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High-glycemic-index diets linked to risk of Alzheimer's Disease 12/06/17
Pro-inflammatory diets lead to weight gain 11/29/17
"Meal" vs. "snack": the name matters 11/22/17
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Nutrition Accuracy in Magazines
The American Council on Science and Health, a non-profit organization dedicated to sound scientific information in public debate, has been tracking nutrition reporting in popular magazines for over 20 years. They've just released a report entitled "Nutrition Accuracy in Popular Magazines" in which they evaluated the nutrition articles in 20 different popular magazines.

The Quality of Food Advertised to Children
If you have kids, chances are they watch Nickelodeon: the cable channel's programs account for 47 out of the 50 top children's shows on television today. Those programs reach into movies, books, magazines, and websites, while the characters in those programs are used to market food products and are made into collectible toys.

Rationalizing their way into a larger pants size
12,000 Americans participated in a telephone survey between January and March, 2006. Conducted by Thomson Medstat, a healthcare information solution company (Thomson Medstat Research Brief, "Lifestyle and Obesity"; July 2006), the respondents were asked their height and weight, then a number of lifestyle questions, including how often they exercised vigorously, ate fast food or snacked on sweets, and whether they thought their overall eating habits were healthy.


 

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Magazine articles on weight loss and their impact on teens

A pair of female adolescents who appear to be watching television



Studies of adolescent behavior indicate that about 10% of all high school students are trying to lose (or at least maintain) weight by using diet pills, powders or liquids. About 9% of boys and 14% of girls have fasted for 24 hours or more, and 12% of girls use risky weight-loss methods such as vomiting or taking diuretics or laxatives to lose weight. These behaviors have been linked in some studies with frequent reading of popular magazines, with their focus on an idealized level of thinness. Can the magazine articles that are specifically about weight loss or dieting be linked to these behaviors?

Researchers in Minneapolis, Minnesota, designed a study called "Project EAT (Eating Among Teens)" to assess the impact of reading weight-loss articles in popular magazines on the individual teen's weight-loss behavior five years later (Pediatrics 2007;119(1):e30-e37). In the initial portion of the study, undertaken in 1999, 2,516 students in grades 7 through 12 (about ages 13 through 18) answered a written survey and had their height and weight measured (privately). The survey included the following questions:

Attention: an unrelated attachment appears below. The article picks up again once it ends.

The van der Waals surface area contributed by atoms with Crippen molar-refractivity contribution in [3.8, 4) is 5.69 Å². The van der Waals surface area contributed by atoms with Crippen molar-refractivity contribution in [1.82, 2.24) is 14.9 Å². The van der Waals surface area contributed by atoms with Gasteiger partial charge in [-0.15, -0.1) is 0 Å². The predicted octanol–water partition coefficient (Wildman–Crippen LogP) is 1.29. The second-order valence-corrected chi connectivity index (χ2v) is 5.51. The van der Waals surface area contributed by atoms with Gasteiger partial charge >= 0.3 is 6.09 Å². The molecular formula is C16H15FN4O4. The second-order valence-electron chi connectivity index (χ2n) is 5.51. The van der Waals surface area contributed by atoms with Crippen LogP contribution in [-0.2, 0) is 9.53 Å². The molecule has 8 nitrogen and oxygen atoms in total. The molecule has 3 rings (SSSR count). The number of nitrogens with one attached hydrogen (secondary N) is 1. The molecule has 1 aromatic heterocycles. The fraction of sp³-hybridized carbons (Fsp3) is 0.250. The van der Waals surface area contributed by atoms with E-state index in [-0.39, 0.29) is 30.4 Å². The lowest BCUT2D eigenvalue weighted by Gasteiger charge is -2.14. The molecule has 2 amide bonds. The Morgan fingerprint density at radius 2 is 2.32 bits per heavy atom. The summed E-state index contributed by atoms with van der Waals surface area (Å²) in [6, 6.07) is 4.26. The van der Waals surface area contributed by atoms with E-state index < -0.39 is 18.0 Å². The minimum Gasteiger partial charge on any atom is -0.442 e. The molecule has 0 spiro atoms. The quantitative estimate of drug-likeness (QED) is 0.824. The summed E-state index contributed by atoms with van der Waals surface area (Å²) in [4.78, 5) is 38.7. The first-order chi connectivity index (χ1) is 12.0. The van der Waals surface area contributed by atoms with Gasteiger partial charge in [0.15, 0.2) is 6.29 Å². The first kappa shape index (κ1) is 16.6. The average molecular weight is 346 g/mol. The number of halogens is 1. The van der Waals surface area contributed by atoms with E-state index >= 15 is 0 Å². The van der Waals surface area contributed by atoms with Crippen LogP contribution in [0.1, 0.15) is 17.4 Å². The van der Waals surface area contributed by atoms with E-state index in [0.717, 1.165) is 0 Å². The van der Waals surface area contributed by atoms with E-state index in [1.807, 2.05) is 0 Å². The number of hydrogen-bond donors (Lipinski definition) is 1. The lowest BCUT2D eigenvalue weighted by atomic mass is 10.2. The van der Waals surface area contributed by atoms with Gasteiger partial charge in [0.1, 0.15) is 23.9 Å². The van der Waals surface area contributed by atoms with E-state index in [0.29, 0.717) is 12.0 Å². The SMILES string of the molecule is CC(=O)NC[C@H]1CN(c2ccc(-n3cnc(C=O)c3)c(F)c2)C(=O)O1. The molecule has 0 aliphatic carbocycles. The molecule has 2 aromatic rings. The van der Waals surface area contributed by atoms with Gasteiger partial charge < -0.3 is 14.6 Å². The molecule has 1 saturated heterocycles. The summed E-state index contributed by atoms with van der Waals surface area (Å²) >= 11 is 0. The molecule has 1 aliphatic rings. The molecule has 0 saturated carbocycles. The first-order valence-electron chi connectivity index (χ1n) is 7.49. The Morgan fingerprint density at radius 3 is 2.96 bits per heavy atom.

• How often do you read magazine articles in which dieting or weight loss are discussed?

  • During the past 6 months, how important has your weight or shape been in how you feel about yourself?

  • Have you done any of the following things to lose weight or keep from gaining weight during the past year? (With check boxes for such behaviors as eating more fruits and vegetables; exercising more; fasting, eating very little, or skipping meals; vomiting; using laxatives; or using diuretics)

Questions were also asked about binge eating, how satisfied the teen felt about specific body parts, any symptoms of depression, and their general level of self esteem.

Five years later the teens were recontacted by mail and answered a similar set of questions. After comparing the two sets of questionnaires, the researchers found, quite simply, that the more often a young woman read magazine articles about dieting and weight loss, the more likely it was that she would be dieting or engaging in deliberate weight-control behaviors five years later. She was a little over twice as likely to engage in extremely unhealthy weight-control behaviors such as vomiting or using laxatives or diuretics as those young women who reported "never" or "hardly ever" reading weight-loss articles in magazines.

Boys, on the other hand, showed no clear association between weight-loss behaviors and magazine reading over the five years of the study.

What this means for you

Clearly the media exerts a great deal of influence on a young woman's perception of herself. The researchers in this study recommend that parents limit a young woman's access to these magazines and discuss with her the realities of the images portrayed in them. While that's certainly worthwhile, I think your best long-term strategy is to make a healthy lifestyle a family affair. Arm your children, male or female, with healthy eating habits and regular exercise as a normal part of life and they'll be healthier and happier throughout their lives.

First posted: April 13, 2007